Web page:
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If UB wants to become New York’s college team, it must start recruiting from New York – like Syracuse


Jordan Grossman
/ The Spectrum The Spectrum

Despite what UB Athletics has been preaching the past three years, New York’s real college team resides two-and-a-half hours east of Alumni Arena.

This isn’t to knock what UB Athletics has been doing. The program has won five team Mid-American Conference Championships over the past year, including three for basketball – the second biggest platform in Division-I sports.

Basketball, for the time being, is Buffalo’s best opportunity to make a nationwide stand. And it doesn’t need to relocate to the Atlantic 10 to do so. What the Bulls have done in the MAC the past two years is exactly what they need – a winning culture.

But UB Athletics must understand Syracuse will always be New York’s college team. People know about Syracuse athletics, despite the fact it’s located in a city with a population of less than 150,000 people. Most people around the country have no clue about UB Athletics, despite the fact it plays in a city with a population of more than 250,000.

Syracuse is a dominant force in college athletics due to its rich history with its men’s basketball program. The program’s two best players ever, Pearl Washington and Carmelo Anthony, both hail from Brooklyn. What’s maintaining the Orange, even through scandal, is recruiting.

The Bulls have done a better job as of late recruiting top players in the Midwest, the hotbed of the MAC. But the real hotbed for recruiting that Buffalo should be taking advantage of has been under its noses the entire time.

The state of New York.

Syracuse gets it. Buffalo doesn’t.

New York has some of the best up-and-coming players in the nation – and they’re not all from New York City. Jaysean Paige, one of the best players on top-10 team West Virginia this year, was once a Jamestown High School prospect.

Syracuse backs up its notion as New York’s team. The Orange men’s Final Four squad this year has eight players from New York State and three from New Jersey.

Buffalo has two New York players on the roster – both walk-ons.

In the past three years, Buffalo has had two New York natives have a major impact on the program – UB all-time leading scorer and Newark, New York native Javon McCrea and local Buffalo product Will Regan, who helped the Bulls to a MAC Championship in 2015. Seems like New York kids work out pretty well for Buffalo.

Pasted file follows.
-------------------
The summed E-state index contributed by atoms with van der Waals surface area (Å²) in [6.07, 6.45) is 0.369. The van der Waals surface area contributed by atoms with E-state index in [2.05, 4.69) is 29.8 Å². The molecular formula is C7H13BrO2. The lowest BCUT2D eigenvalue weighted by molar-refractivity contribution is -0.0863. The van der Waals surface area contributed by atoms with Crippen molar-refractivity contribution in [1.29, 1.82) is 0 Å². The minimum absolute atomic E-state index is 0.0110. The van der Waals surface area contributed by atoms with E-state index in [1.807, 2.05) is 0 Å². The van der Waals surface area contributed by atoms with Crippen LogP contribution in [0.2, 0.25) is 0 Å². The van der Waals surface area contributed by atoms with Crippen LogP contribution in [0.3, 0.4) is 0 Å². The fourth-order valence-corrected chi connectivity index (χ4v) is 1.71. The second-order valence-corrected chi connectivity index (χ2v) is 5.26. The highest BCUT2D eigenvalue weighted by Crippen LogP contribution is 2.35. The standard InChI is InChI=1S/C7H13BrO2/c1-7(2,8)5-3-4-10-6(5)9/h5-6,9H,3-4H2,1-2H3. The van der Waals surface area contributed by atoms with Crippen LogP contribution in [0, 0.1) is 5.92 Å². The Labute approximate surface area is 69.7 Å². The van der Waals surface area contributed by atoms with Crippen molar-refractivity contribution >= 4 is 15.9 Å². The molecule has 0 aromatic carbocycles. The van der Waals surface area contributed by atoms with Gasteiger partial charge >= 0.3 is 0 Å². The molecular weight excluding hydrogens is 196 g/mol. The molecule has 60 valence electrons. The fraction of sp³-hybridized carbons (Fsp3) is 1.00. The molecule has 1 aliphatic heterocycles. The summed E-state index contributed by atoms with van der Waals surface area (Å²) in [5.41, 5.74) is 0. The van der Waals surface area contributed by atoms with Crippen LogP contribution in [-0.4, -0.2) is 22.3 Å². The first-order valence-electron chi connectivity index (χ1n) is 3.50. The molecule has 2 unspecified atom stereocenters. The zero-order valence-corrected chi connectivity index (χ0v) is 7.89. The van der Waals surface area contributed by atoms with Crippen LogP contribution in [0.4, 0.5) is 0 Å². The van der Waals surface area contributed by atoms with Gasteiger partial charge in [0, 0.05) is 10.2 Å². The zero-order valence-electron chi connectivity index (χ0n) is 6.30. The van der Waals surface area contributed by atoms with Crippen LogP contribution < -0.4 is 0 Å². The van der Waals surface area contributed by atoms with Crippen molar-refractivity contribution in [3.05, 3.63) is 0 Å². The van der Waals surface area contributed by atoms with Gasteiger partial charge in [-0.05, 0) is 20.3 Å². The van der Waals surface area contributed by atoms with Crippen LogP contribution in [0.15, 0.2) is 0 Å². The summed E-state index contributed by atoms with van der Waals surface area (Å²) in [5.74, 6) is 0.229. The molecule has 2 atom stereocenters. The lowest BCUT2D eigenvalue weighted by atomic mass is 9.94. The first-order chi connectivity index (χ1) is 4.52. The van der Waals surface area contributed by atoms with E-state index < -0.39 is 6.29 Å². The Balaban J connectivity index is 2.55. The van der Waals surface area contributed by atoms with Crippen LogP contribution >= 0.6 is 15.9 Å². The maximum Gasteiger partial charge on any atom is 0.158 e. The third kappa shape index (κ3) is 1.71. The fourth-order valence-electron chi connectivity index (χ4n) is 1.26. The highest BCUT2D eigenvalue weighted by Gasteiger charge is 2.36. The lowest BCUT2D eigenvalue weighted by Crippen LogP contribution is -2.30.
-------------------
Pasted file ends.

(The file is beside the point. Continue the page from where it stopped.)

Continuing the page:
This year’s Orange squad represents what the NCAA Tournament is all about. Syracuse went 0-4 in its first four conference games and finished with just a .500 record in Atlantic Coast Conference play. They were even bounced by No. 10 seed Pittsburgh in the first round of the ACC Tournament.

And yet they still managed a No. 10 seed in the NCAA Tournament.

I didn’t understand it at first, other than nepotism toward major conference teams.

But in retrospect, it was a great move by the selection committee. Syracuse is only the fourth school to make the Final Four as a double-digit seed. They knocked off No. 1 Virginia in the Elite Eight after trailing by more than 10 points. An insane run at the end of Sunday night’s game had fans around the country chanting Syracuse’s name.

I don’t think that was the case for Buffalo in its tournament game.

Again, I’m not here to knock what the Bulls did this year. Head coach Nate Oats and company did an exceptional job. I’m just telling it how it is.

I’ve heard the “where is Buffalo” statement too many times when explaining where I go to college. There was little hype, outside of Buffalo, for the team's first round NCAA Tournament game against Miami this year.

Yes, it’s fair to say Buffalo has gotten great recruits in the past few years. Sophomore Lamonte Bearden was one of Wisconsin’s best high school players. The same goes for Nick Perkins and Michigan. Next year, Quate McKinzie comes to Buffalo as one of the best players in North Carolina.

But what about New York?

None.

There will likely not be any difference-makers from New York on the team for the second consecutive year.

So, UB, continue to keep doing what you’re doing. It’s clearly been working well in its early stages. Athletic Director Allen Greene and Danny White before him have done a great job of keeping UB Athletics relevant, but if administration wants to bring to NYBI full circle, consider truly making UB New York’s college team.

Jordan Grossman is the co-senior sports editor and can be reached at jordan.grossman@ubspectrum.com. Follow him on Twitter at @jordanmgrossman.


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